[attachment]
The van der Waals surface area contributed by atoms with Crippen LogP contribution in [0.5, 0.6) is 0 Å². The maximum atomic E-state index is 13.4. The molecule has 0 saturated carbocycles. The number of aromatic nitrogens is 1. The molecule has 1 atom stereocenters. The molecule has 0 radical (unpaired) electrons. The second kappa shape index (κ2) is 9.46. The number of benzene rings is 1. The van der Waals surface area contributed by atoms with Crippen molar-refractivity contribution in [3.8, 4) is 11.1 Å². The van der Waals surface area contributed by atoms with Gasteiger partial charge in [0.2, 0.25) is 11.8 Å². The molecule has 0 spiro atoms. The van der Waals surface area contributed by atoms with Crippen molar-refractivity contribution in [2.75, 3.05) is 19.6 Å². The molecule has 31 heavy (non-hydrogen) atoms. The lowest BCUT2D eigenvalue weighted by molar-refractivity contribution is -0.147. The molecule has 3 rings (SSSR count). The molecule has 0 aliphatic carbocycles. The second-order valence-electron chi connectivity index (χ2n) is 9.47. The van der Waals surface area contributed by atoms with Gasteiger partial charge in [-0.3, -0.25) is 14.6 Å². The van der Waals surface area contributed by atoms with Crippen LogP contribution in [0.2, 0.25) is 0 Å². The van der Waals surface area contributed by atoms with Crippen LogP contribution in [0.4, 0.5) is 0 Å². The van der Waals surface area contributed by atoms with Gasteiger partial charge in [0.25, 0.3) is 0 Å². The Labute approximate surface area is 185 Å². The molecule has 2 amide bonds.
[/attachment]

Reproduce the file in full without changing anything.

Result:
The van der Waals surface area contributed by atoms with Crippen LogP contribution in [0.5, 0.6) is 0 Å². The maximum atomic E-state index is 13.4. The molecule has 0 saturated carbocycles. The number of aromatic nitrogens is 1. The molecule has 1 atom stereocenters. The molecule has 0 radical (unpaired) electrons. The second kappa shape index (κ2) is 9.46. The number of benzene rings is 1. The van der Waals surface area contributed by atoms with Crippen molar-refractivity contribution in [3.8, 4) is 11.1 Å². The van der Waals surface area contributed by atoms with Gasteiger partial charge in [0.2, 0.25) is 11.8 Å². The molecule has 0 spiro atoms. The van der Waals surface area contributed by atoms with Crippen molar-refractivity contribution in [2.75, 3.05) is 19.6 Å². The molecule has 31 heavy (non-hydrogen) atoms. The lowest BCUT2D eigenvalue weighted by molar-refractivity contribution is -0.147. The molecule has 3 rings (SSSR count). The molecule has 0 aliphatic carbocycles. The second-order valence-electron chi connectivity index (χ2n) is 9.47. The van der Waals surface area contributed by atoms with Gasteiger partial charge in [-0.3, -0.25) is 14.6 Å². The van der Waals surface area contributed by atoms with Crippen LogP contribution in [0.2, 0.25) is 0 Å². The van der Waals surface area contributed by atoms with Crippen LogP contribution in [0.4, 0.5) is 0 Å². The van der Waals surface area contributed by atoms with Gasteiger partial charge in [0.25, 0.3) is 0 Å². The Labute approximate surface area is 185 Å². The molecule has 2 amide bonds.